During a recent retail conference, Arsal expressed his optimism that the figure would surge because the taxation was at the initial stages.
The Indonesian finance ministry imposed a value-added tax (VAT) of 0.1% on crypto-assets purchases on May 1 this year.
The Indonesian administration decided to tax crypto transactions based on surging popularity among local investors.
Furthermore, crypto interest on Indonesian soil has skyrocketed since the onset of the COVID-19 pandemic. The number of crypto owners stood at 11 million in 2021.
Per the report:
“According to the Indonesia’s Commodity Futures Trading Regulatory Agency, the total electronic asset transactions reached 59.8 billion USD in 2021, up 10 times from 2020.”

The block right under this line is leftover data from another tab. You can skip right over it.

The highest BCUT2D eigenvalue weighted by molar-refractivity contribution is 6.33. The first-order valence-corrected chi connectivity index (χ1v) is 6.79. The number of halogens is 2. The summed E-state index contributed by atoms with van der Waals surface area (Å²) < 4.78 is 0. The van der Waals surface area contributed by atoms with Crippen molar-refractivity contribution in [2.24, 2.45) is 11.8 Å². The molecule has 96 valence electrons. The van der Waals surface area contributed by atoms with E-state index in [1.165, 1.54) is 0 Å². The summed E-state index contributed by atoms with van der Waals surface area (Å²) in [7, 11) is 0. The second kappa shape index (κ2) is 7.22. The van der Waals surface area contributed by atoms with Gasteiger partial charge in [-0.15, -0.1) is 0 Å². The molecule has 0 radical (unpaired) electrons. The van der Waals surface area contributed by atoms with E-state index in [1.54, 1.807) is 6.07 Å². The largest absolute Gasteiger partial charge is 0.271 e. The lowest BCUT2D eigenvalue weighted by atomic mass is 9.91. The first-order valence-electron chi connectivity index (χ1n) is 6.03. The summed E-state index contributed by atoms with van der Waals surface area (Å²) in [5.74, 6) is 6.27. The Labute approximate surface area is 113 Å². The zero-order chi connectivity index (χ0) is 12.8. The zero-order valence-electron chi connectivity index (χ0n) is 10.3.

As the biggest economy in Southeast Asia, Indonesia took the crypto tax route to shore up state revenues in the post-pandemic era.
Hestu Yoga Saksama, the tax office spokesperson, had previously noted:
“Crypto-assets will be subject to VAT because they are a commodity as defined by the trade ministry. They are not a currency. So, we will impose income tax and VAT.”
Meanwhile, Fasset Technologies, a digital asset and fintech startup, recently partnered with payments giant Mastercard to drive financial inclusion in Indonesia.
With the world changing at an unprecedented rate, Fasset intended to offer its custom technologies to digitize banking services for Indonesians, Blockchain.News reported.
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